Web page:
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Med School selects new assistant dean

Maureen Phipps was chosen to fill the vacant position following a two-year long search

Maureen Phipps assumed her role as assistant dean of the Warren Alpert Medical School and chair of the Department of Obstetrics and Gynecology last Sunday after her selection was announced last month.

Phipps, who is known within the medical community for her work on women and newborn health, will also serve as chief of Obstetrics and Gynecology at Women and Infants Hospital of Rhode Island and executive chief of Obstetrics and Gynecology at the health care provider network Care New England. Phipps replaced Joanna Cain as chief of OB-GYN at Women and Infants Hospital following Cain’s resignation in January 2011, The Herald previously reported.

Phipps said she plans to focus on improving consistency in research methods and on implementing evidence-based medicine. She will work out of her office at Women and Infants Hospital in Upper South Providence, Phipps added.

Phipps filled in as the interim OB-GYN chair prior to her promotion to the posts of assistant dean and permanent chair. She was chosen after a University committee conducted a two-year long national search to find Cain’s replacement, said Provost Mark Schlissel P’15.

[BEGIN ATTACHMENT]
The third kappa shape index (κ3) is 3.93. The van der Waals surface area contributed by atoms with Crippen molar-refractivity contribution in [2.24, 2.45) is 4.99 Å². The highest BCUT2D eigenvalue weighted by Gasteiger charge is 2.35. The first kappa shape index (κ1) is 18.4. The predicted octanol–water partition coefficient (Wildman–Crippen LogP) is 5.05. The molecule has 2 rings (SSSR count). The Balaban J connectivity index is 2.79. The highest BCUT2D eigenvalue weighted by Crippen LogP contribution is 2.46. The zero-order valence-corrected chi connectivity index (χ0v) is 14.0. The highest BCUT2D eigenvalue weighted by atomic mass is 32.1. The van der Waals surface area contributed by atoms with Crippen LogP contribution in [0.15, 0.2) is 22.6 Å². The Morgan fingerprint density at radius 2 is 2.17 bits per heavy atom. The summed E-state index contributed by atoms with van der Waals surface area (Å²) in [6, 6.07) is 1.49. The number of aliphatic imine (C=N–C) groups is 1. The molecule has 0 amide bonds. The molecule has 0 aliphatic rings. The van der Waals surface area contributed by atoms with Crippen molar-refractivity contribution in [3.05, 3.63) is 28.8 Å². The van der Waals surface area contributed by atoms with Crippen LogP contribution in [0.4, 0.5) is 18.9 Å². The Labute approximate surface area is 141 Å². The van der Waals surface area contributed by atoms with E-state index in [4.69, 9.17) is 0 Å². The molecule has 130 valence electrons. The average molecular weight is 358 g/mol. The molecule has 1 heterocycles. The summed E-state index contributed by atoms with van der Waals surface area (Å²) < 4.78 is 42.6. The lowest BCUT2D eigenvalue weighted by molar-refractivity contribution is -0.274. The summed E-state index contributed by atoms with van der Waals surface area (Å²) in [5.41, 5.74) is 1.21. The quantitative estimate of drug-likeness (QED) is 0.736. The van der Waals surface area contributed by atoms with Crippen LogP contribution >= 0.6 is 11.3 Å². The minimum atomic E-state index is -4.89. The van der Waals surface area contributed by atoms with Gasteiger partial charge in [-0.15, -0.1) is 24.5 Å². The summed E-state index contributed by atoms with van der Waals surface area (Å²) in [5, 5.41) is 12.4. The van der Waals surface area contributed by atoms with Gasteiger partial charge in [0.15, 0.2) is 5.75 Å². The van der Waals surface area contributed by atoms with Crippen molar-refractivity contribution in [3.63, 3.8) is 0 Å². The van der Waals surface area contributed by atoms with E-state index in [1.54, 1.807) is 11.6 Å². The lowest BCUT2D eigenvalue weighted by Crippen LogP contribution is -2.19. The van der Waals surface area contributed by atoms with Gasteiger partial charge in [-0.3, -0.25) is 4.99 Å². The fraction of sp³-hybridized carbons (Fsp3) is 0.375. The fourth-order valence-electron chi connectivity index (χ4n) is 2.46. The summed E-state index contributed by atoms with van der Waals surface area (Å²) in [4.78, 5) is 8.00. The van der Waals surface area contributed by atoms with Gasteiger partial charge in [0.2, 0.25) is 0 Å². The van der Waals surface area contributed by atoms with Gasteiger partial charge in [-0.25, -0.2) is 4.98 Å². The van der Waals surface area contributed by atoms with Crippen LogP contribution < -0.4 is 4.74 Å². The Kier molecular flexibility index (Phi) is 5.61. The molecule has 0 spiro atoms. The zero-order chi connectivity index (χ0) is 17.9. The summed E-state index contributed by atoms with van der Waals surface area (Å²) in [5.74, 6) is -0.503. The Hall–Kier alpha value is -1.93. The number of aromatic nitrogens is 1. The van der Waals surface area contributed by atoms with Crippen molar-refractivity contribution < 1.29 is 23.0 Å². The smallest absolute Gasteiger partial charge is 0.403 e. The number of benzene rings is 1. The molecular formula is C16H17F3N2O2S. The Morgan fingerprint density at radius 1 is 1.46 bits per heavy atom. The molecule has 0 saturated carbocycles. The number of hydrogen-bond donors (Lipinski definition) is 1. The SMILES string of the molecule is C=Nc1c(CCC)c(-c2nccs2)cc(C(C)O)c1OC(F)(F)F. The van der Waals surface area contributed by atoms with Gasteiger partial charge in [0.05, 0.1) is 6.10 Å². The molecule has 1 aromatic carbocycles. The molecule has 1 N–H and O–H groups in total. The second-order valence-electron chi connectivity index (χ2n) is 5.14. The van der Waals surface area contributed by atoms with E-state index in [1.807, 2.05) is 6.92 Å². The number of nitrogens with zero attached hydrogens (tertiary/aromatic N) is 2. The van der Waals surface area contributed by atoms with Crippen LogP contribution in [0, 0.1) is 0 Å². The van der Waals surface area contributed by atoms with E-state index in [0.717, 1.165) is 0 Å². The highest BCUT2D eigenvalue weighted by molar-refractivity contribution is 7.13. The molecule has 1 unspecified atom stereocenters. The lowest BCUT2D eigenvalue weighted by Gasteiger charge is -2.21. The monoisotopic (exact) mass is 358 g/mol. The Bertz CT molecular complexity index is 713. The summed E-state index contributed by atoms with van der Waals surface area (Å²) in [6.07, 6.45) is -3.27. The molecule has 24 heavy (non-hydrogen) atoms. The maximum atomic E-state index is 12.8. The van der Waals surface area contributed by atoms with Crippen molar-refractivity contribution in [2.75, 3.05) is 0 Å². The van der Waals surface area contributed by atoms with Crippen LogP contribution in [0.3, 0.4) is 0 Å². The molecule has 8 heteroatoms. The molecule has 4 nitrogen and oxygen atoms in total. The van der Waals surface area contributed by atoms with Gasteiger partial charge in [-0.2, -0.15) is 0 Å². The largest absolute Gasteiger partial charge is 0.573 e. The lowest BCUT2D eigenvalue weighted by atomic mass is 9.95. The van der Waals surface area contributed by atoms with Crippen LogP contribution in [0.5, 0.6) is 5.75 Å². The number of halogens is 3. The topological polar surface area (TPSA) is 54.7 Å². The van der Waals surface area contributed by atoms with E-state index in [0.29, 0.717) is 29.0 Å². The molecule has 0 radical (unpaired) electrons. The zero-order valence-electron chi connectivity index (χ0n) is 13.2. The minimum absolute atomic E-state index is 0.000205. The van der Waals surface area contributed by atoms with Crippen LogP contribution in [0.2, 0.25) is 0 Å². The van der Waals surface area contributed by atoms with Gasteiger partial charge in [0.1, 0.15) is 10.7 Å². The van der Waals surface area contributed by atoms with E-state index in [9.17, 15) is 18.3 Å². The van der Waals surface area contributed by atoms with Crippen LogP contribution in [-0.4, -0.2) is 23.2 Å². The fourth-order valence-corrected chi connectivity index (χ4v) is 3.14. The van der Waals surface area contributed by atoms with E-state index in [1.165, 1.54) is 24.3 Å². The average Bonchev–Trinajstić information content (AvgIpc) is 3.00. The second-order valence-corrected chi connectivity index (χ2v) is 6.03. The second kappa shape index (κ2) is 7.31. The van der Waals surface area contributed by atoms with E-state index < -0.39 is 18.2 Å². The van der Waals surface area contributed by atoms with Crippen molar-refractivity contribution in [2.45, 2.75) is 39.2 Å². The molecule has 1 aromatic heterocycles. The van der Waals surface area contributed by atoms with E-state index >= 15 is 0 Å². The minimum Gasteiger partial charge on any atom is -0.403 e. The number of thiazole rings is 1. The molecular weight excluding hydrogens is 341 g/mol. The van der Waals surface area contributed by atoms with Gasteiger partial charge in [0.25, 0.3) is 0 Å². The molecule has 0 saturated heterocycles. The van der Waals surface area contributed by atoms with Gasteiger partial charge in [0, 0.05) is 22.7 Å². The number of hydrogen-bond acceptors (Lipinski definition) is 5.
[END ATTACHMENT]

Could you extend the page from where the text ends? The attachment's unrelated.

“We compared her to all the candidates around the country, and the search committee decided she was the strongest candidate to lead (a) big and important academic and clinical job,” Schlissel said.

Phipps said she  hopes to facilitate increased collaboration between the University and Women and Infants Hospital. She also said she played a pivotal role in winning the hospital recognition by the U.S. Department of Health and Human Services as a National Center of Excellence in Women’s Health. The designation by HHS led to a $9 million grant for the hospital, reinforcing a partnership that Phipps labeled a “stimulus for bringing women’s health to the forefront” of the Med School.

As OB-GYN chief at Women and Infants Hospital, Phipps will oversee the training of new doctors and researchers. Women and Infants serves as a teaching center for the Med School and the hospitals tied to the Care New England network.

In her new role at Care New England, Phipps will work with a broader base of OB-GYN doctors.  She said she sees this position as a “bigger platform for making an impact for women’s heath.”

The three appointments signal a “continuing commitment” to a broad range of women’s health issues, Schlissel said. Committee members supported including a physician and researcher like Phipps in the Med School administration, he added, with jurisdiction over promoting “research and teaching on diseases that disproportionately affect women.”


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